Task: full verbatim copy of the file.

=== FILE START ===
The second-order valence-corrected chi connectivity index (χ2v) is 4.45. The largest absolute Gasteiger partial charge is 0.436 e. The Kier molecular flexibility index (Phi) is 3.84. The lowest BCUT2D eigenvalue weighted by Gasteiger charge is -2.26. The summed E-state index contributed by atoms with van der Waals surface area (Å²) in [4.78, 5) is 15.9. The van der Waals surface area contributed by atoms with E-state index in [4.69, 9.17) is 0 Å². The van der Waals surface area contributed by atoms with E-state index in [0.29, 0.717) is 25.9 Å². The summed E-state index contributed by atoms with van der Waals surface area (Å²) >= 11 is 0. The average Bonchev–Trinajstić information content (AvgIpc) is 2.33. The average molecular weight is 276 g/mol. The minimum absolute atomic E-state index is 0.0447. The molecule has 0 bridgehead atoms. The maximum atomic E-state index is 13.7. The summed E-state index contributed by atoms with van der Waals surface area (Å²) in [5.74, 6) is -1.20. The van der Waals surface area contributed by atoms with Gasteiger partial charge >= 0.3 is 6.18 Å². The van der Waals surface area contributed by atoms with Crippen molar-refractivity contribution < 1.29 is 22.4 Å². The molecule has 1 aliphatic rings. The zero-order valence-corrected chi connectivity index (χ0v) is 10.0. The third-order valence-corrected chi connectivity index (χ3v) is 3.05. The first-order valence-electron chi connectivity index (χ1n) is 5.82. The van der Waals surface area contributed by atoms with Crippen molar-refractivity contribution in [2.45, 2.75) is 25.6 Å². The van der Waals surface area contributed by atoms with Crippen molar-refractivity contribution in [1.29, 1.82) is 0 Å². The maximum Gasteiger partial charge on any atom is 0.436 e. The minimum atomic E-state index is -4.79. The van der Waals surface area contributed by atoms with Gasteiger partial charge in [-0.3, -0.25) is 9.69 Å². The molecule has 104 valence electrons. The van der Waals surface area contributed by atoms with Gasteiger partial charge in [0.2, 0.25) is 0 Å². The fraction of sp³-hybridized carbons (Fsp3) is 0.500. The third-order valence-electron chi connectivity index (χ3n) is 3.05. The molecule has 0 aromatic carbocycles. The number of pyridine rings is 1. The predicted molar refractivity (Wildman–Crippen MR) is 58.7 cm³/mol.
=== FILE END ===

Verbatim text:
The second-order valence-corrected chi connectivity index (χ2v) is 4.45. The largest absolute Gasteiger partial charge is 0.436 e. The Kier molecular flexibility index (Phi) is 3.84. The lowest BCUT2D eigenvalue weighted by Gasteiger charge is -2.26. The summed E-state index contributed by atoms with van der Waals surface area (Å²) in [4.78, 5) is 15.9. The van der Waals surface area contributed by atoms with E-state index in [4.69, 9.17) is 0 Å². The van der Waals surface area contributed by atoms with E-state index in [0.29, 0.717) is 25.9 Å². The summed E-state index contributed by atoms with van der Waals surface area (Å²) >= 11 is 0. The average Bonchev–Trinajstić information content (AvgIpc) is 2.33. The average molecular weight is 276 g/mol. The minimum absolute atomic E-state index is 0.0447. The molecule has 0 bridgehead atoms. The maximum atomic E-state index is 13.7. The summed E-state index contributed by atoms with van der Waals surface area (Å²) in [5.74, 6) is -1.20. The van der Waals surface area contributed by atoms with Gasteiger partial charge >= 0.3 is 6.18 Å². The van der Waals surface area contributed by atoms with Crippen molar-refractivity contribution < 1.29 is 22.4 Å². The molecule has 1 aliphatic rings. The zero-order valence-corrected chi connectivity index (χ0v) is 10.0. The third-order valence-corrected chi connectivity index (χ3v) is 3.05. The first-order valence-electron chi connectivity index (χ1n) is 5.82. The van der Waals surface area contributed by atoms with Crippen molar-refractivity contribution in [2.45, 2.75) is 25.6 Å². The van der Waals surface area contributed by atoms with Crippen molar-refractivity contribution in [1.29, 1.82) is 0 Å². The maximum Gasteiger partial charge on any atom is 0.436 e. The minimum atomic E-state index is -4.79. The van der Waals surface area contributed by atoms with Gasteiger partial charge in [-0.3, -0.25) is 9.69 Å². The molecule has 104 valence electrons. The van der Waals surface area contributed by atoms with Gasteiger partial charge in [0.2, 0.25) is 0 Å². The fraction of sp³-hybridized carbons (Fsp3) is 0.500. The third-order valence-electron chi connectivity index (χ3n) is 3.05. The molecule has 0 aromatic carbocycles. The number of pyridine rings is 1. The predicted molar refractivity (Wildman–Crippen MR) is 58.7 cm³/mol.